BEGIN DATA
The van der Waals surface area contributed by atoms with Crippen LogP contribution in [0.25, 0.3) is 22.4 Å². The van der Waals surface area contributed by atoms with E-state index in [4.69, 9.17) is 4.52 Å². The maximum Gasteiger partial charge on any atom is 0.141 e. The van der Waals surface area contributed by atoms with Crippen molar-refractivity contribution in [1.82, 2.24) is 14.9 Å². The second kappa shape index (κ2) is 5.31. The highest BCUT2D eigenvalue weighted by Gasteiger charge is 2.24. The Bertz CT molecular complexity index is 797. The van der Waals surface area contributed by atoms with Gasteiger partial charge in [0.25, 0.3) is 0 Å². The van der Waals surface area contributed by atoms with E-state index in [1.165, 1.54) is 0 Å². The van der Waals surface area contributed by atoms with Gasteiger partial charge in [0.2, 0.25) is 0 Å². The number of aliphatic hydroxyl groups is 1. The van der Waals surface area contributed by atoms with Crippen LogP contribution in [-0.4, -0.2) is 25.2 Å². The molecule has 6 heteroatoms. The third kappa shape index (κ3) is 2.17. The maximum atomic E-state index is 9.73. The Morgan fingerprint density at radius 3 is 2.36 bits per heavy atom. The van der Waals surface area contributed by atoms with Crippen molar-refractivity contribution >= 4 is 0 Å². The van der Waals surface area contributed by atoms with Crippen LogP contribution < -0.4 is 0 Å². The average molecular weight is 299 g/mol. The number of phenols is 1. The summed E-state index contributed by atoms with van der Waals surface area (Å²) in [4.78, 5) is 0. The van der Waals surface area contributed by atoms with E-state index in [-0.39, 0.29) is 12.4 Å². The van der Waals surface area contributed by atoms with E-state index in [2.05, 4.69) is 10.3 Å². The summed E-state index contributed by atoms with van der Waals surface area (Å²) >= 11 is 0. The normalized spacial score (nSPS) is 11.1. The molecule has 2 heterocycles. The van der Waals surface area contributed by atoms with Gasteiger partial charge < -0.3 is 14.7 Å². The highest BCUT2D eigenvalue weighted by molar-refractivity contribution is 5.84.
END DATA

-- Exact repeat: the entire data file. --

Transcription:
The van der Waals surface area contributed by atoms with Crippen LogP contribution in [0.25, 0.3) is 22.4 Å². The van der Waals surface area contributed by atoms with E-state index in [4.69, 9.17) is 4.52 Å². The maximum Gasteiger partial charge on any atom is 0.141 e. The van der Waals surface area contributed by atoms with Crippen molar-refractivity contribution in [1.82, 2.24) is 14.9 Å². The second kappa shape index (κ2) is 5.31. The highest BCUT2D eigenvalue weighted by Gasteiger charge is 2.24. The Bertz CT molecular complexity index is 797. The van der Waals surface area contributed by atoms with Gasteiger partial charge in [0.25, 0.3) is 0 Å². The van der Waals surface area contributed by atoms with E-state index in [1.165, 1.54) is 0 Å². The van der Waals surface area contributed by atoms with Gasteiger partial charge in [0.2, 0.25) is 0 Å². The number of aliphatic hydroxyl groups is 1. The van der Waals surface area contributed by atoms with Crippen LogP contribution in [-0.4, -0.2) is 25.2 Å². The molecule has 6 heteroatoms. The third kappa shape index (κ3) is 2.17. The maximum atomic E-state index is 9.73. The Morgan fingerprint density at radius 3 is 2.36 bits per heavy atom. The van der Waals surface area contributed by atoms with Crippen molar-refractivity contribution >= 4 is 0 Å². The van der Waals surface area contributed by atoms with Crippen LogP contribution < -0.4 is 0 Å². The average molecular weight is 299 g/mol. The number of phenols is 1. The summed E-state index contributed by atoms with van der Waals surface area (Å²) in [4.78, 5) is 0. The van der Waals surface area contributed by atoms with E-state index in [-0.39, 0.29) is 12.4 Å². The van der Waals surface area contributed by atoms with E-state index in [2.05, 4.69) is 10.3 Å². The summed E-state index contributed by atoms with van der Waals surface area (Å²) >= 11 is 0. The normalized spacial score (nSPS) is 11.1. The molecule has 2 heterocycles. The van der Waals surface area contributed by atoms with Gasteiger partial charge < -0.3 is 14.7 Å². The highest BCUT2D eigenvalue weighted by molar-refractivity contribution is 5.84.